A top official has said that proposals for Hong Kong’s version of China’s national anthem law will likely be tabled at the legislature in the first quarter of next year, adding that there is “no need to worry” about accidentally violating the new rules.
Secretary for Constitutional and Mainland Affairs Patrick Nip said plans will first be submitted to the Panel on Constitutional Affairs before the actual bill is formed, as per the normal procedure.
When he met reporters on Wednesday, he did not state clearly as to whether public consultations will be conducted as part of the local legislative process.
“We should focus on the most effective means of doing this local legislation work. As I said, during this legislative process, there are many opportunities for the Legislative Council, and also the public, and for us to listen to the views and consider the views,” he said. “I also noticed that, just in recent days or weeks, a lot of such views have already been expressed, and we will continue to listen carefully.”
China has already enacted laws banning citizens from disrespecting March of the Volunteers. The highest penalty for violating the law in the mainland is three years in prison.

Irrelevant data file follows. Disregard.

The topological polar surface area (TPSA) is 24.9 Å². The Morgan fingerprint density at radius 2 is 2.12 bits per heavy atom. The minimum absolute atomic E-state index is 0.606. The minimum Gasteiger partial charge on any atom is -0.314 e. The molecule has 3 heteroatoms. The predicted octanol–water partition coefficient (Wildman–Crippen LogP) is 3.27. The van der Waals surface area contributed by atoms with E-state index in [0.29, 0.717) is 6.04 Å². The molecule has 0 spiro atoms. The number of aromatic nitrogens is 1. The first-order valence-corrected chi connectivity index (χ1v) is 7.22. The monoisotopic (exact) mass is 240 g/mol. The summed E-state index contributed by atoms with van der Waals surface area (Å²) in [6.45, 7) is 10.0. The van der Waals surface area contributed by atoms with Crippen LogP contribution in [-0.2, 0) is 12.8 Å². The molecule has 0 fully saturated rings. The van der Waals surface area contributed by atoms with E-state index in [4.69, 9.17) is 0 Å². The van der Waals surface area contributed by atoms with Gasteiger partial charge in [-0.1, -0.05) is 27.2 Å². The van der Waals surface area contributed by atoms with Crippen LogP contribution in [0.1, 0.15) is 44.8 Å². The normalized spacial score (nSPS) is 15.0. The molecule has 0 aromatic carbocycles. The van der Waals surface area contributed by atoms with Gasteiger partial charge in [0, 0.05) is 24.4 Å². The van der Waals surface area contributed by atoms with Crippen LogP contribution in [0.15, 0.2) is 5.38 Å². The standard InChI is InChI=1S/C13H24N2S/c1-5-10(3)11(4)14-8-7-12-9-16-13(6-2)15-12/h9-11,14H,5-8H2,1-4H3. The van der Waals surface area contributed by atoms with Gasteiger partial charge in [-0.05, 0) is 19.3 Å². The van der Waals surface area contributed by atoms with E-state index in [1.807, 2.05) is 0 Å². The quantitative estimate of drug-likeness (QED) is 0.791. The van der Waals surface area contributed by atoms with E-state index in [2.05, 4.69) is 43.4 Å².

Nip said the government will consider Hong Kong’s constitutional and legal systems, and the common law legal principles, in formulating the law.
‘No need to worry’
Lawyers have raised concerns about situations in which members of the public could unintentionally breaking the law in Hong Kong. Nip said the law’s intention was to protect the national anthem and the country’s dignity.
“It is to regulate public occasions when the national anthem is played – people should be respectful. If there are actions desecrating or disrespecting the anthem, as these actions are crossing the regulation, responsibility should be taken,” he said, adding that he believed most Hong Kong people respect the anthem and the country.
“If we do not have the intention or actions to desecrate or disrespect the anthem, then there is no need to worry about unintentionally breaking the law.”
The local lawmaking process began after China’s top legislature decided last week to insert the law into the Annex III of the Basic Law – Hong Kong’s de facto constitution. The annex includes mainland laws which apply locally to govern the use of the national flag and emblem – among other rules which apply to Hong Kong.
The new law comes as Hong Kong football fans have been repeatedly booing the Chinese national anthem at matches.